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Kief (pronounced [keːf, ki(ː)f, kɪf]; from Arabic كيف (kayf), meaning 'pleasure'), sometimes transliterated as keef or kif, also known as cannabis crystals among other names, refers to the resinous trichomes of cannabis that may accumulate in containers or be sifted from loose, dry cannabis infructescences with a mesh screen or sieve. Kief contains a much higher concentration of psychoactive cannabinoids, such as THC, than that of the cannabis infructescences from which it is derived. Due to the fact that it contains a higher level of THC many consumers choose to add collected kief to their marijuana for a more intense high. However, this method may cause an undesirable level of intoxication. Traditionally, kief has been pressed into cakes of hashish for convenience in storage, but can be vaporized or smoked in either form. After the kief is collected it is heated and pressurized, which turns it into hashish.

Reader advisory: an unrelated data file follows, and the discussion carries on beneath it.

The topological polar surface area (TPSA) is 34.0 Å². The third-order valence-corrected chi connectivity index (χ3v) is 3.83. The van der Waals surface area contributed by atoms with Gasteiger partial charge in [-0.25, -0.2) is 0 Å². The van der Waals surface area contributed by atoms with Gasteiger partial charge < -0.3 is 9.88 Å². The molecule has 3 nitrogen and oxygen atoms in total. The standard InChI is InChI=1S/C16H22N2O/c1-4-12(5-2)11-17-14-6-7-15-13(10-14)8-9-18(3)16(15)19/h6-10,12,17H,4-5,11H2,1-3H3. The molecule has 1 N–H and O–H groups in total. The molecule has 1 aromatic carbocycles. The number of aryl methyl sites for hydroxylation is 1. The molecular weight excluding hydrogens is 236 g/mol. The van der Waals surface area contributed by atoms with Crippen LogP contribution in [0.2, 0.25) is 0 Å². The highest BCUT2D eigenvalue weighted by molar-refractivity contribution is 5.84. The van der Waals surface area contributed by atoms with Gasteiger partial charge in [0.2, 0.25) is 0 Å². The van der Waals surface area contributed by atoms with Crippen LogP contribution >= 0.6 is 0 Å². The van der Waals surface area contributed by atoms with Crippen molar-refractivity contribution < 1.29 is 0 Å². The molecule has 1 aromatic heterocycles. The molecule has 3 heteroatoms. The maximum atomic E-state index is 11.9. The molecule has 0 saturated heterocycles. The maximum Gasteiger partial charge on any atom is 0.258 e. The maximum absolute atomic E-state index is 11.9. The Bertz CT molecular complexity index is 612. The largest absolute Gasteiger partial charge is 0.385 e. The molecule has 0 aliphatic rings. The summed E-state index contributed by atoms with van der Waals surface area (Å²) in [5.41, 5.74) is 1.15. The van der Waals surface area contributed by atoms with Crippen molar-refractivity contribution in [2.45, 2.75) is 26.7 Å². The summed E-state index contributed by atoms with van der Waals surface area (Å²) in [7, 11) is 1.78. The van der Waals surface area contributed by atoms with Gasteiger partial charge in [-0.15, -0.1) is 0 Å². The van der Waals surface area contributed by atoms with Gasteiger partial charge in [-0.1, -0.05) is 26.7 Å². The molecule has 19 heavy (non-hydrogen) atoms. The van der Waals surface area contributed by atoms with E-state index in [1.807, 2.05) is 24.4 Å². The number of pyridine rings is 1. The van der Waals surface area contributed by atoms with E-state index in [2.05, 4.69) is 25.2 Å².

In Morocco, kif also refers to a traditional mix of finely-chopped marijuana and indigenous tobacco which is distinctly different from trichome powder and usually smoked in a long pipe called a sebsi. In other countries such as the US and those of Western Europe, kief is used to make products via infusions. Some examples are baked cookies or brownies or other edibles. Due to its potency, however, there is a tendency to only use a small quantity of kief in order to minimize the effects of it.
Approximately one gram of screen-sifted cannabis trichomes, commonly referred to as kief